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Canon XL1S / XL1 Watchdog
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Old February 4th, 2003, 03:53 AM   #1
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problem in cold weather situation

Hi guys,

I just returned from Austria, where I did a documentary about extreme ironing. Some people find it fun to iron their clothes on top of a mountain, or hanging upside down in a tree. I don't lie, in Germany and Austria this is an official sport, with world championships and everything.

So, I was filming these crazy guys in a sub zero enviroment, sometimes a little bit snow was falling on my XL1s. Everything went fine, until i had to change a tape.
I couldn't : REMOVE THE CASSETE was flashing in my viewfinder. The tape was ejected before I could press on the rec-button again. I tried over and over again, but the red sign kept on flashing. I tried several new tapes, it didn't help me.

I was terrified : I made a 15 houres-trip (I come from Belgium) to film, and the camera was letting me down. After carefully heating the XL1S up with a little gasburner from some distance, suddenly it worked : the camera accepted a tape again. I was so lucky!

Until I tried to watch the footage. I was getting back, on a nighttrain from München to Brussels when I putted the VCR-mode on, and wanted to watch my images.
Blue image!!!! Like nothing was recorded! No time-indication, nothing. I rewinded every cassete (I had 4 houres footage), pressed the play-button, and all I saw was a blue image. Second nervous breakdown!!!

This happended to me last week-end. The camera is now in my livingroom, and has a normal temperature by now. The tapes too.
Now I can see someting, but all images all distorted with grey horizontal lines.

Any reaction?

Thanks!
Dimitri.
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Old February 4th, 2003, 04:02 AM   #2
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In what tempature where you recording? I have recorded to
around -5 degrees celsius I think without any problems. I did
have a few glitches with some big bang from fireworks during
the cycling of years...
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Old February 4th, 2003, 08:02 AM   #3
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It must have been around -5° Celsius. I'm not wondered : the video-drums are very sensible. Due to the temperature, the tension of the magnetic 'wire' in the tapes can change.
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Old February 4th, 2003, 08:06 AM   #4
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I've read another post, one by Jeff Donald. It explains everything :


The temperature rating is a safety factor for Canon (and the user). Many strange things can happen below freezing. Motors get sluggish, tapes transport can slow down, LCD VF get dark etc. Canon doesn't want to try to trouble shoot all the possible camera malfunctions for below freezing temperatures. It could be a warranty nightmare. Instead, limit the specs to a range that the camera will give reliable performance.


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Old February 4th, 2003, 10:31 AM   #5
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You can get special "jacket" for the XL1s to keep it warm in low
temperatures. Try doing a search on polar. I don't think this will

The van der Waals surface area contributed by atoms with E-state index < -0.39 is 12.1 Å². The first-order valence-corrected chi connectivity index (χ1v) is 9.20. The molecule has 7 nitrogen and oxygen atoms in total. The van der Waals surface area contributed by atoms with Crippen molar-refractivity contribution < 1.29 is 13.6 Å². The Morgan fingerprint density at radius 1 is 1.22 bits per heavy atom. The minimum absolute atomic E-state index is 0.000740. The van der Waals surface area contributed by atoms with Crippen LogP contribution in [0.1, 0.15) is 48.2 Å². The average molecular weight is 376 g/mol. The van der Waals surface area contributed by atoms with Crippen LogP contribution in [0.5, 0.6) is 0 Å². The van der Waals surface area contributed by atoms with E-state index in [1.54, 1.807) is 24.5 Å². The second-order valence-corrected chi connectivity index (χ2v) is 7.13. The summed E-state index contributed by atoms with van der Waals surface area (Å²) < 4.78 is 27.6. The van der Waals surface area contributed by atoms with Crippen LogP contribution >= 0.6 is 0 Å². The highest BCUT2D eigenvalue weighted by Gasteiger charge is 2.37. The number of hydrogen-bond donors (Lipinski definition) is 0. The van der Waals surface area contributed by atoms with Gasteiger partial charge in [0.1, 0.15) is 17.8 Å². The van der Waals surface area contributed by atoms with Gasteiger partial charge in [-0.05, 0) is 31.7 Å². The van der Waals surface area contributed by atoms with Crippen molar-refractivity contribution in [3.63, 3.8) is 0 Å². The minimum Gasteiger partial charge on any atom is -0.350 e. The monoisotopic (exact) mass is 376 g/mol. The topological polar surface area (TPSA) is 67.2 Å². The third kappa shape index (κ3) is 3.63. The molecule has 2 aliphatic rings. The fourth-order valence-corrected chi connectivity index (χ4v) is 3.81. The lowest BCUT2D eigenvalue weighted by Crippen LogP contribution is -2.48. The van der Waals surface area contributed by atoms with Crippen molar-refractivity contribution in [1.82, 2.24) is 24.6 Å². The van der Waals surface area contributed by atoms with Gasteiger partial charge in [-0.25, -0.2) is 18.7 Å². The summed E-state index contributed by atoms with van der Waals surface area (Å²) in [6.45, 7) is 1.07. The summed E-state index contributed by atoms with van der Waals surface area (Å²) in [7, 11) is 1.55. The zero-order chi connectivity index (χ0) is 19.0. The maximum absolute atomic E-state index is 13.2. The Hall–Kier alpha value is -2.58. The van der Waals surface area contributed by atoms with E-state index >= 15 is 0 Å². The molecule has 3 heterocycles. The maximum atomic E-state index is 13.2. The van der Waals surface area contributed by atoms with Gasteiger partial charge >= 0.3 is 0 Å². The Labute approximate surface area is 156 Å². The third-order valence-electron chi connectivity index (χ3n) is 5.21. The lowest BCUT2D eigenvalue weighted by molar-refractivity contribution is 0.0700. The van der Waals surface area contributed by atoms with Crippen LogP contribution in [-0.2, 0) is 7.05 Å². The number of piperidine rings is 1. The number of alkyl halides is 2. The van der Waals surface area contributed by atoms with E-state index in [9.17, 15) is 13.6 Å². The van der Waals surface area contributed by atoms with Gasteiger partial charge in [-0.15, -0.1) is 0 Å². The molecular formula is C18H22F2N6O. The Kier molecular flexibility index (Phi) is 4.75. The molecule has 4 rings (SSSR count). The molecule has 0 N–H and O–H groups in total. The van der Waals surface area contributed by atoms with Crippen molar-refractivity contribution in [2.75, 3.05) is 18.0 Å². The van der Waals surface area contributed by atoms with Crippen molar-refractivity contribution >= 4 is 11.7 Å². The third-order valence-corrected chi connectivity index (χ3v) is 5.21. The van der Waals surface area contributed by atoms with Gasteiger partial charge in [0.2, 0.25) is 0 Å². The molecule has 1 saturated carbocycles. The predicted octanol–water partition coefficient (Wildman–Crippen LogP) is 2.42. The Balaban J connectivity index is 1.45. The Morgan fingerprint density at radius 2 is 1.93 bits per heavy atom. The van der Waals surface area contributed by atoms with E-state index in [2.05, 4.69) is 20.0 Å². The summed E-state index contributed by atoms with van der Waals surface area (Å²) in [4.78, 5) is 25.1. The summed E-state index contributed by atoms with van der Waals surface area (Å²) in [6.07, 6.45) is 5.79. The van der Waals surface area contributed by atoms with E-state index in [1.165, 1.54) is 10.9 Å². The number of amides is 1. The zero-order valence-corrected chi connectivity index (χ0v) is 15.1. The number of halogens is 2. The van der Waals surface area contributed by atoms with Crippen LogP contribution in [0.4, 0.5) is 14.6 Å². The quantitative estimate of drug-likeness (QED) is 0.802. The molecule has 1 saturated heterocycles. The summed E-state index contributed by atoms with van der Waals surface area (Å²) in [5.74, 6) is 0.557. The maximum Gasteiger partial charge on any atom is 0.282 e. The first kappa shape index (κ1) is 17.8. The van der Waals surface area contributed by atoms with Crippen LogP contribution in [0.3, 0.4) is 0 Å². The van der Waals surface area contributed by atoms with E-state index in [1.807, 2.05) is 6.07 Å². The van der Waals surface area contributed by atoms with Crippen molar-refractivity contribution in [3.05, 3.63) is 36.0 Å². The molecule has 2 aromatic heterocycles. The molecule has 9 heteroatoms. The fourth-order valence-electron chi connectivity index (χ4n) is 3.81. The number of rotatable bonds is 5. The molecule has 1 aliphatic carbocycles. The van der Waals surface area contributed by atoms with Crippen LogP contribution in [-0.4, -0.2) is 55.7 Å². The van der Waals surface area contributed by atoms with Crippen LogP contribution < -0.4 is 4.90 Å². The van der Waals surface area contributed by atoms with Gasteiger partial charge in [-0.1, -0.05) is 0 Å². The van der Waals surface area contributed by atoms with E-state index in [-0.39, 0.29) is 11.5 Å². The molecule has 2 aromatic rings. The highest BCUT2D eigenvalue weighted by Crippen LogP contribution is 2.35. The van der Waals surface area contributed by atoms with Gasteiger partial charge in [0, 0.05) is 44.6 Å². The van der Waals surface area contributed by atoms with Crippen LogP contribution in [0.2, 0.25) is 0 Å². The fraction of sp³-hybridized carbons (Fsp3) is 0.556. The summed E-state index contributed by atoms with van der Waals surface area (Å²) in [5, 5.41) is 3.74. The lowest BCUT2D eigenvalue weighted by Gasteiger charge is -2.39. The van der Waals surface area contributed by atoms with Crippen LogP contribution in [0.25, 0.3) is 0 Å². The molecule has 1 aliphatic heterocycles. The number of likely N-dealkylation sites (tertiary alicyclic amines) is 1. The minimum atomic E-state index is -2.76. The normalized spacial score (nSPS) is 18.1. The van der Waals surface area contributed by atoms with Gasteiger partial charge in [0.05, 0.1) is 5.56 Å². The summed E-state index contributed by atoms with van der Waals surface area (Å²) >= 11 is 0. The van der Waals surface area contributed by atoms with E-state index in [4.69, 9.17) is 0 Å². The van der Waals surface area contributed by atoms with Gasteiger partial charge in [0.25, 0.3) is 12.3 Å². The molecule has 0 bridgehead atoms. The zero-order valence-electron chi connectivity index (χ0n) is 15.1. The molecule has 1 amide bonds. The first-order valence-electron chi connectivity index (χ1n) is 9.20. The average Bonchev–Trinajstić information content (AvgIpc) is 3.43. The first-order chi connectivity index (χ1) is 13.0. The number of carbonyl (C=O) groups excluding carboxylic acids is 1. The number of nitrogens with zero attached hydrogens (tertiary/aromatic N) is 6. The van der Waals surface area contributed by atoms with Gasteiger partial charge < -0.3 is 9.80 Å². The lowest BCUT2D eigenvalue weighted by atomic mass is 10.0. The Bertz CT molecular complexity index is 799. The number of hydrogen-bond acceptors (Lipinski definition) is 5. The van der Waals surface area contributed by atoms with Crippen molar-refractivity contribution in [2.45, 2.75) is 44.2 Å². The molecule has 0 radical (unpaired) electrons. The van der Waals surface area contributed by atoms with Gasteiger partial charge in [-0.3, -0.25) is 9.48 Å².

be very cheap though.
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Old February 4th, 2003, 11:13 AM   #6
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Those polar jackets aren't cheap. $320 minimum for a new Portabrace. I was going to buy one this year, but I'm saving my cash for a new lense.
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Old February 4th, 2003, 11:48 AM   #7
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Brrrrrrr

I made a cover for mine. It's basically a raincover (open at the bottom) made from an old insulated ski bib. Inside, on both sides next to where it rests against the camera housing, I sewed pockets to hold a chemical hand-warmer. Works great, and it eliminated the problem I was having with the zoom getting jerky when the camera was cold.

PS: It keep my hands warm, too.
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Old February 4th, 2003, 02:22 PM   #8
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Charles' solution is a good one. I have a PortaBrace Polar Bear cover for my GL2 which has worked pretty well shooting all the way down to about -10F.

Building a similar cover for my XL1s would be time-consuming sewing work but it certainly can be done. There are 3 locations where you want to build interior mesh pockets for chemical hand-wamer packets: over the battery, over the lens motor and over the tape door. I would think that you could build an insulating insert for an XL1s rain cover from PolarFleece or another similar synthetic insulating bat material. Be sure to also fashion a lens cap/cover from this material, as the lens itself can lose alot of heat.

Without some temperature protection bad things will surely happen. Batteries die prematurely, lens servos get sluggish or freeze-up completely, the tape compartment's servos (which are very tiny) freeze quickly. Not to mention frost.
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Old February 5th, 2003, 08:03 AM   #9
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Way to be Charles...

That is a nice solution for those of us who don't have the dollars for a polar bag.

After stabbing myself with the needle a few times, I'll let you know. (There is this sweet elderly woman that lives in my building who loves to sew, maybe she will rescue me from my lack of sewing skills...)

Cheers!

Derrick
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